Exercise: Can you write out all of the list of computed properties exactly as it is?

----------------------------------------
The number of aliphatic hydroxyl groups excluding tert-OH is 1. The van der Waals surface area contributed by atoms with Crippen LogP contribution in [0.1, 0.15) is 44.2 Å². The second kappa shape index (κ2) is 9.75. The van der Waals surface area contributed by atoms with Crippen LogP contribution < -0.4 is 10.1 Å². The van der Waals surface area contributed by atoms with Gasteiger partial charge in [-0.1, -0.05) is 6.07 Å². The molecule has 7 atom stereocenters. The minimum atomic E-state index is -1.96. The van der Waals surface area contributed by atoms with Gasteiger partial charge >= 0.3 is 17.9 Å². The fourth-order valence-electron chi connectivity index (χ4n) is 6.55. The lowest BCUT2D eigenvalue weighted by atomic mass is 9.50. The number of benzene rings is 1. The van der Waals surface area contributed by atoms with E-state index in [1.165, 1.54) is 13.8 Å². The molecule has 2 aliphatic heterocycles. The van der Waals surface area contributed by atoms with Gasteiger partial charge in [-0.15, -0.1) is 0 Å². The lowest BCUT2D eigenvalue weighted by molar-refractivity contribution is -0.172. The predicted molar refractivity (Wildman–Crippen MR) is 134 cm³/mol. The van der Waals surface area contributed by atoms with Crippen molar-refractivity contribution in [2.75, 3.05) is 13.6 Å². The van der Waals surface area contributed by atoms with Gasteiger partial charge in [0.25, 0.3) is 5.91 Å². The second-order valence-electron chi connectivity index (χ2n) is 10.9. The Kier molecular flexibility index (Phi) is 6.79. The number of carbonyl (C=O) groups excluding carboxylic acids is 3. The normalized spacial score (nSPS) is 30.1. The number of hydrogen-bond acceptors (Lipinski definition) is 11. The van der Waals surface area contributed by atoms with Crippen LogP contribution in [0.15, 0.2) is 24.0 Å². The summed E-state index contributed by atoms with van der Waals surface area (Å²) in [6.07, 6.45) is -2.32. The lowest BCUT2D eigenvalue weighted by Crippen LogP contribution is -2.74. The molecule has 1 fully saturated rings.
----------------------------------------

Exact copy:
The number of aliphatic hydroxyl groups excluding tert-OH is 1. The van der Waals surface area contributed by atoms with Crippen LogP contribution in [0.1, 0.15) is 44.2 Å². The second kappa shape index (κ2) is 9.75. The van der Waals surface area contributed by atoms with Crippen LogP contribution < -0.4 is 10.1 Å². The van der Waals surface area contributed by atoms with Gasteiger partial charge in [-0.1, -0.05) is 6.07 Å². The molecule has 7 atom stereocenters. The minimum atomic E-state index is -1.96. The van der Waals surface area contributed by atoms with Gasteiger partial charge >= 0.3 is 17.9 Å². The fourth-order valence-electron chi connectivity index (χ4n) is 6.55. The lowest BCUT2D eigenvalue weighted by atomic mass is 9.50. The number of benzene rings is 1. The van der Waals surface area contributed by atoms with E-state index in [1.165, 1.54) is 13.8 Å². The molecule has 2 aliphatic heterocycles. The van der Waals surface area contributed by atoms with Gasteiger partial charge in [-0.15, -0.1) is 0 Å². The lowest BCUT2D eigenvalue weighted by molar-refractivity contribution is -0.172. The predicted molar refractivity (Wildman–Crippen MR) is 134 cm³/mol. The van der Waals surface area contributed by atoms with Crippen molar-refractivity contribution in [2.75, 3.05) is 13.6 Å². The van der Waals surface area contributed by atoms with Gasteiger partial charge in [0.25, 0.3) is 5.91 Å². The second-order valence-electron chi connectivity index (χ2n) is 10.9. The Kier molecular flexibility index (Phi) is 6.79. The number of carbonyl (C=O) groups excluding carboxylic acids is 3. The normalized spacial score (nSPS) is 30.1. The number of hydrogen-bond acceptors (Lipinski definition) is 11. The van der Waals surface area contributed by atoms with Crippen LogP contribution in [0.15, 0.2) is 24.0 Å². The summed E-state index contributed by atoms with van der Waals surface area (Å²) in [6.07, 6.45) is -2.32. The lowest BCUT2D eigenvalue weighted by Crippen LogP contribution is -2.74. The molecule has 1 fully saturated rings.